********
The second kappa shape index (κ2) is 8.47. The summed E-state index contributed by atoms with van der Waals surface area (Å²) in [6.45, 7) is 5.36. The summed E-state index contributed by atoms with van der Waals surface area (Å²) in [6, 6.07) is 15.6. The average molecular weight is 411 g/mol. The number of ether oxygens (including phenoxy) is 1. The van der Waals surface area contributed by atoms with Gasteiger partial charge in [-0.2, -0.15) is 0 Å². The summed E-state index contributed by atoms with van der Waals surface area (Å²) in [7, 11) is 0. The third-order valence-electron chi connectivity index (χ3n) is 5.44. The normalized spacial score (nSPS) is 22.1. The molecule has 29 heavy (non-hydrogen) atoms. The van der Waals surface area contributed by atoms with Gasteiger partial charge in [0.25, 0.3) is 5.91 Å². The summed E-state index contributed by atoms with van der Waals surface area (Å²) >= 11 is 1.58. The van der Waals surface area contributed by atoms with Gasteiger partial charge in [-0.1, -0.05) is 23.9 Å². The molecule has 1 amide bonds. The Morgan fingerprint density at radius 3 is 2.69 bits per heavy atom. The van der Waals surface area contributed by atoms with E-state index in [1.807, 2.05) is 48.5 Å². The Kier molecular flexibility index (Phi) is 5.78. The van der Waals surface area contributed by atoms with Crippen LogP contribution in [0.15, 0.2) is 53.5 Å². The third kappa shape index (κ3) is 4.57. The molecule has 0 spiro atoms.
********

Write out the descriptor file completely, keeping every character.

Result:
The second kappa shape index (κ2) is 8.47. The summed E-state index contributed by atoms with van der Waals surface area (Å²) in [6.45, 7) is 5.36. The summed E-state index contributed by atoms with van der Waals surface area (Å²) in [6, 6.07) is 15.6. The average molecular weight is 411 g/mol. The number of ether oxygens (including phenoxy) is 1. The van der Waals surface area contributed by atoms with Gasteiger partial charge in [-0.2, -0.15) is 0 Å². The summed E-state index contributed by atoms with van der Waals surface area (Å²) in [7, 11) is 0. The third-order valence-electron chi connectivity index (χ3n) is 5.44. The normalized spacial score (nSPS) is 22.1. The molecule has 29 heavy (non-hydrogen) atoms. The van der Waals surface area contributed by atoms with Gasteiger partial charge in [0.25, 0.3) is 5.91 Å². The summed E-state index contributed by atoms with van der Waals surface area (Å²) >= 11 is 1.58. The van der Waals surface area contributed by atoms with Gasteiger partial charge in [-0.1, -0.05) is 23.9 Å². The molecule has 1 amide bonds. The Morgan fingerprint density at radius 3 is 2.69 bits per heavy atom. The van der Waals surface area contributed by atoms with E-state index in [1.807, 2.05) is 48.5 Å². The Kier molecular flexibility index (Phi) is 5.78. The van der Waals surface area contributed by atoms with Crippen LogP contribution in [0.15, 0.2) is 53.5 Å². The third kappa shape index (κ3) is 4.57. The molecule has 0 spiro atoms.